Over Coffee written in simple conversational style brings to surface the need for a faith based dialogue of a topic that remains quite sensitive to the conservative church. The author Dave Thompson has done remarkably well in his attempt to reduce the distance between differing perspectives and bring them to dialogue. First, there is the question of acceptance that finds its beginnings in recognizing that individuals uniquely differ from each other. Next there is the extension of grace which is essential to accept and embrace that which is different without judging. Grace steps beyond mere tolerance. Perhaps more of this is required on the part of the church recognizing that we are all creatures adversely affected by the Fall and stand in need to be redeemed.
A few questions surfaced in my mind while reading the book. Why does it seem that there are more gay people today than there were a quarter of a century ago. Is it because they are able to express their sexual orientation more openly now than before, or are the numbers actually on the increase? If the latter is the case, why is it so? What are the factors contributing to it? Are there other social, emotional and relational factors outside of physical and mental causes that have to do with it? Do relational problems between parents affect sexual orientation of children? Does single parenting affect children’s sexual orientation? Do dysfunctional families affect an individual’s sexuality and orientation? There are certainly no pat answers to these questions but asking them does affect the dynamics of addressing the issue within the context of the Church.
Although there has been a lot of discussion in the recent past, in India homosexuality is still an offence punishable with mprisonment. That places the matter in a totally different perspective in this context. Indian religion and culture hold differing views on homosexuality. While in Hinduism, homosexuality has never been considered a crime culturally it has never been accepted. The ancient manu (hindu law) states that if a woman is found to be a lesbian, her head should be shaved, two of her fingers cut off and she be paraded on a donkey. For a man who is homosexual, the punishment is less harsh. He is to lose caste and become an outcaste.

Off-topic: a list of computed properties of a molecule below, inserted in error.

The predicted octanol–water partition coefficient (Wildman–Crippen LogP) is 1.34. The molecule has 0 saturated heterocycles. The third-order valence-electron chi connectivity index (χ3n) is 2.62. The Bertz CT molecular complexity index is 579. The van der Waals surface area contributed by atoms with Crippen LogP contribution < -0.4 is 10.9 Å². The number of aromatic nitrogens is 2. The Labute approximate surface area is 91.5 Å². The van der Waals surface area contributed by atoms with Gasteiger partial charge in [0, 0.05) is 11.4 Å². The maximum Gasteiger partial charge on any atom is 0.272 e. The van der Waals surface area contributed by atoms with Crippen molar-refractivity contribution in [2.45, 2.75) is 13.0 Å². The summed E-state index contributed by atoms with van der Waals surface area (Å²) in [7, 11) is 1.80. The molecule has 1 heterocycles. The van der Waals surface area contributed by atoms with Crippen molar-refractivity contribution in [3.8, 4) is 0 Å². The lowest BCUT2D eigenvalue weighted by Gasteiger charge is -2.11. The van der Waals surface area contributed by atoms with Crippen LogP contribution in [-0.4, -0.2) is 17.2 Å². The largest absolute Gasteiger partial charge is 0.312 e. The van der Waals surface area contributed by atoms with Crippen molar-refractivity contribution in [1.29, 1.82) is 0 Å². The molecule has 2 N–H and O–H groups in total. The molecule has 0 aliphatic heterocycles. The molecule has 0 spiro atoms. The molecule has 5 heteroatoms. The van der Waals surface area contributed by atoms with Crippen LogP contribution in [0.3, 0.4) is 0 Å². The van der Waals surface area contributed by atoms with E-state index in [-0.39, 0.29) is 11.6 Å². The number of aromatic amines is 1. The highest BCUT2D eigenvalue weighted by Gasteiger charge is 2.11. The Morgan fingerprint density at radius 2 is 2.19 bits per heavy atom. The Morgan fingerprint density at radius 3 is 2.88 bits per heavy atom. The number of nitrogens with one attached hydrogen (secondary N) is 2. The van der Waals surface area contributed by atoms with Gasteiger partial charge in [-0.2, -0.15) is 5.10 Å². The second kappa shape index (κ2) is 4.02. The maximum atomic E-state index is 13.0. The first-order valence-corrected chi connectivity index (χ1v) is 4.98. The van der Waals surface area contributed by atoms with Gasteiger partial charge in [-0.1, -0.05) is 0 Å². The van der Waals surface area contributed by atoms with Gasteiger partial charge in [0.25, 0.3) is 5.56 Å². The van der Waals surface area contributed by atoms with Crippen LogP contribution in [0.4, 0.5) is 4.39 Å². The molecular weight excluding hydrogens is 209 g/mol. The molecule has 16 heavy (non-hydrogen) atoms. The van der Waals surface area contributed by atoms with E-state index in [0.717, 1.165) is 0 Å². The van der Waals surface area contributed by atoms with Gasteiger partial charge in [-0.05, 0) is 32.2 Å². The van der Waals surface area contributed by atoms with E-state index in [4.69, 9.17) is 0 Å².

Ever since the Delhi High court ruled in favour of gay relationships in 2009 (recently set aside by the Supreme Court of India) India’s gay culture came out in the open. However, the country remains overwhelmingly conservative. Indian culture frowns upon sex outside marriage, even among heterosexual couples. Following cue from other nations, India’s gay pride march took place in Kolkata for the first time in 1999. Larger events have now become common in the country’s capital and in other metros. Gay film festivals and university campus also continue to mushroom. All this to say that there is a greater awareness of the reality and a louder voice for acceptance.
Recognizing how increasingly hot and burning the discussion on homosexuality and same sex partnership is getting to be, I feel just as much as the pastor in the book did during his conversation with Thompson: ‘as torn as a man can be’. The issue of sexual orientation is one of the many things in life that I don’t fully understand. Nevertheless, without being judgmental and extending grace, I am honestly in search of the right answers. This leaves me wondering whether the issue will ever be resolved and when the debate will come to a conclusion. What will be the next hot topic for discussion over coffee?